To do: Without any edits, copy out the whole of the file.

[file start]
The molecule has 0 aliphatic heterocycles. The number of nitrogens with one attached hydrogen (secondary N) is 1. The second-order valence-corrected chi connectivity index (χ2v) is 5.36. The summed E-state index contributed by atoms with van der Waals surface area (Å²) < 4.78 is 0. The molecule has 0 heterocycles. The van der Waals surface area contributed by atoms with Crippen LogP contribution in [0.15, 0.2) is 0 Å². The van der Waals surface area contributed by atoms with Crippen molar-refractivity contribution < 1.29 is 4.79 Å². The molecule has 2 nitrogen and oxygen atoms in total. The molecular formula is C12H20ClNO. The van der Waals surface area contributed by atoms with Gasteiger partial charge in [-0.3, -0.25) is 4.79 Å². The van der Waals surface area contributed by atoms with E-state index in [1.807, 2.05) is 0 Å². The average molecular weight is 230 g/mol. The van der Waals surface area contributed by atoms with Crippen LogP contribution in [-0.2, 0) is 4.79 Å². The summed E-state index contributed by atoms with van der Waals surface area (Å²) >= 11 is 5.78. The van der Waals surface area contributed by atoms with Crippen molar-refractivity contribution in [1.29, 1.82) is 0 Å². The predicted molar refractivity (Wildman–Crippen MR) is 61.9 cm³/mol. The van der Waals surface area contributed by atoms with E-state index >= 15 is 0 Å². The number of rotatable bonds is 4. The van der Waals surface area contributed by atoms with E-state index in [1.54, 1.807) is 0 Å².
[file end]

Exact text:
The molecule has 0 aliphatic heterocycles. The number of nitrogens with one attached hydrogen (secondary N) is 1. The second-order valence-corrected chi connectivity index (χ2v) is 5.36. The summed E-state index contributed by atoms with van der Waals surface area (Å²) < 4.78 is 0. The molecule has 0 heterocycles. The van der Waals surface area contributed by atoms with Crippen LogP contribution in [0.15, 0.2) is 0 Å². The van der Waals surface area contributed by atoms with Crippen molar-refractivity contribution < 1.29 is 4.79 Å². The molecule has 2 nitrogen and oxygen atoms in total. The molecular formula is C12H20ClNO. The van der Waals surface area contributed by atoms with Gasteiger partial charge in [-0.3, -0.25) is 4.79 Å². The van der Waals surface area contributed by atoms with E-state index in [1.807, 2.05) is 0 Å². The average molecular weight is 230 g/mol. The van der Waals surface area contributed by atoms with Crippen LogP contribution in [-0.2, 0) is 4.79 Å². The summed E-state index contributed by atoms with van der Waals surface area (Å²) >= 11 is 5.78. The van der Waals surface area contributed by atoms with Crippen molar-refractivity contribution in [1.29, 1.82) is 0 Å². The predicted molar refractivity (Wildman–Crippen MR) is 61.9 cm³/mol. The van der Waals surface area contributed by atoms with E-state index >= 15 is 0 Å². The number of rotatable bonds is 4. The van der Waals surface area contributed by atoms with E-state index in [1.54, 1.807) is 0 Å².